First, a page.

COUNCIL MATTERS: Rossland City Council Meetings, May 15, 2023

Sara Golling
By Sara Golling
May 16th, 2023

Short-Term Rentals – working toward a better way;  Chamber of Commerce seeks more funding;  RDKB provides info on activities, budget, and taxes;  how to deal with rodent problems;  a decision on Public Input Period;  establishing a new Standing Committee;  a new mural for the YAN building;  “Wheels & Reels” bike fest; cupcakes for Canada Day;  Rossland’s CFO wins an award;  and the latest RDKB report.       

Present:  Mayor Andy Morel and Councillors Jeff Weaver, Craig Humpherys, Maya Provençal, Stewart Spooner and Lisa Kwiatkowski.  Absent: Eliza Boyce. Staff:  CAO Bryan Teasdale, CFO Mike Kennedy, Deputy Corporate Officer Cynthia Añonuevo, Executive Assistant Rachel Newton, City Planner Stacey Lightbourne, Manager of Operations and Infrastructure Scott Lamont. 

1.       COMMITTEE OF THE WHOLE:  Short-Term Rentals

Public Input Period:  (With special thanks to Executive Assistant Rachel Newton, who filled in some blanks.) The public gallery was well attended, and many residents spoke up.  Some explained that they could afford to move here only because they had a short-term rental unit to help with expenses.  One person, who has had experience operating both a long-term rental and a short-term rental unit, said he had more problems with the long-term tenants than he did with the short-term unit; he thought concern about noise and neighbourhood disruption from short-term rentals was not well-founded. Another person stated that in his experience, long-term rental properties cost more to maintain. Others said that limiting short-term rentals will not be likely to free up long-term rentals, because the real factor limiting long-term rentals is the provincial legislation which favours tenants over landlords and creates a hostile climate for long-term rentals. Some think that the shortage of accommodation is seasonal, and that local businesses that depend on seasonal labour should help solve the shortage.

Council considered the information from the residents who spoke during Public Input, as well as the results of the survey completed by over 750 residents, and a discussion paper by Staff on the topic of short-term rentals and different levels of regulation.  After discussing the pros and cons of stricter regulation versus more permissive regulation in different areas of Rossland – downtown, “old town,” Red Mountain and Redstone – Council agreed to make the following recommendations to the next Council meeting:

  • That  STRs be limited to one unit per property;
  • That no density limit be imposed;
  • That STRs be limited to properties occupied by the owner as their principal residence;
  • That the issue of equity between commercial accommodators and homeowner-operated STRs be considered;
  • That the administration of STR applications be streamlined.


Public Input Period:  

RoRo Giles spoke to support the request regarding the mural on the Youth Action Network (YAN) building, and stated that Rossland’s YAN is the top-performing YAN group in the Columbia Basin.

Laura Pettitt spoke in favour of continuing open-topic Public Input Period, not limiting topics to those on the agenda of the meeting.

Tara Howse spoke in favour of the mural on the YAN building, and also supported the requests for Bike Fest.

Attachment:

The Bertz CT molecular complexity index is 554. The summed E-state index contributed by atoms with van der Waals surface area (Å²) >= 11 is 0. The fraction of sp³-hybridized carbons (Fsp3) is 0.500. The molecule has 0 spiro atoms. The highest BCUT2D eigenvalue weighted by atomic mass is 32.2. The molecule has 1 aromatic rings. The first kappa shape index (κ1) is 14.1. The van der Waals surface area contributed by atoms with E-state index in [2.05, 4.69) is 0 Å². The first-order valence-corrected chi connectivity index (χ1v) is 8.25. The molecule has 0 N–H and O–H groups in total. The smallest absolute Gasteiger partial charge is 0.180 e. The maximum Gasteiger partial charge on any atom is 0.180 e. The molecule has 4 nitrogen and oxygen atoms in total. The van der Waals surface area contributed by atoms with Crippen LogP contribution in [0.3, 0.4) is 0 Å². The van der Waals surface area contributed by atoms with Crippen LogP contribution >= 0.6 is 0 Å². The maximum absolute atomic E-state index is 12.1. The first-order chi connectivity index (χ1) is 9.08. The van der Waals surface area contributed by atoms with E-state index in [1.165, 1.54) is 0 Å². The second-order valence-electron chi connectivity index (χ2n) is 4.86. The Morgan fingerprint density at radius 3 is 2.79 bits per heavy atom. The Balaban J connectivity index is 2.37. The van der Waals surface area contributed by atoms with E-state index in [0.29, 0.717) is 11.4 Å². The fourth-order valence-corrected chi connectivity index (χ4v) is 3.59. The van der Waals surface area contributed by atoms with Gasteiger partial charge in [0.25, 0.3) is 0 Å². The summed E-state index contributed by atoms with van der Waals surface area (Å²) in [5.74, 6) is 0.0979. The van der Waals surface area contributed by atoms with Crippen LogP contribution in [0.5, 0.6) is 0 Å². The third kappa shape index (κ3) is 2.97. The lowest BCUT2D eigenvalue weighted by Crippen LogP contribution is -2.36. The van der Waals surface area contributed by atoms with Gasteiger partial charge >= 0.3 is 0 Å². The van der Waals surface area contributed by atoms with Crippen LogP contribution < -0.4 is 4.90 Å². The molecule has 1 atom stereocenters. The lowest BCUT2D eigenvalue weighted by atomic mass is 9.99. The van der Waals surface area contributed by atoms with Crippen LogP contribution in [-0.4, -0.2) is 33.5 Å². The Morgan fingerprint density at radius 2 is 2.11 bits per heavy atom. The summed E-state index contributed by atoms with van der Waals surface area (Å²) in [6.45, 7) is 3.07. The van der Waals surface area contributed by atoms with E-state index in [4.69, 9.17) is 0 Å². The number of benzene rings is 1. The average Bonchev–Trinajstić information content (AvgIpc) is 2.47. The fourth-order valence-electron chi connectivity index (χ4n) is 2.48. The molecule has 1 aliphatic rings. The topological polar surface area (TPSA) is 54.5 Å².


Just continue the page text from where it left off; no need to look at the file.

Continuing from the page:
An enthusiastic resident whose name I didn’t catch spoke in favour of the “bike fest” requests – on the agenda as “Wheels and Reels.”

Matthew Watkins, chair of the Sustainability Commission, spoke to support the SC recommendations for more advanced building code requirements to help curb climate change.

Dirk Lewis spoke in favour of the Sustainability Commission recommendations on building code changes.


Trail & District Chamber of Commerce:

The Chamber of Commerce is appealing for increased core funding, under the “Economic development” funding stream rather than just the Grant-in-aid funding stream.  Erika Krest, Executive Director of the Chambe, introduced their values, mission and vision, and outlined the work the Chamber does for local businesses, including province-wide advocacy for the business community.  She listed the Chambers sources of revenue, province their financial statements, and indicated that without additional funding they may have to close. 

Spooner clarified that the Chamber is asking for funding from the East End Services of the  RDKB, and wants Rossland to support that request.  He noted that Council deals with funding requests from many organizations, and needs to know, for each request, how it will benefit the community. 

Regional District of Kootenay Boundary:  

RDKB CEO Mark Andison and Board Chair Linda Worley, who is also the Area B representative, presented an overview of the 72 services the RDKB provides – Rossland participates in 13 of those services – and the budgets and taxation levels for the past several years.  The current budget is much higher than in previous years, because of capital projects including  the McKelvey Creek Landfill Improvement project and the biggest-ticket item – the Columbia Pollution Control Centre project to upgrade sewage treatment for from primary to secondary treatment before dumping it into the Columbia  River and downstream across the international border.

Andison pointed out that although taxes collected from municipalities such as Rossland to fund the RDKB’s administration and activities have risen, they have not risen nearly as much as could be expected from  the large increase in the budget, because the RDKB has been successful in obtaining significant grant funding to assist with the big projects.

Andison encourages everyone to look through the RDKB website, and to check out the region’s Climate Action Plan  and its South Kootenay Agricultural Strategy.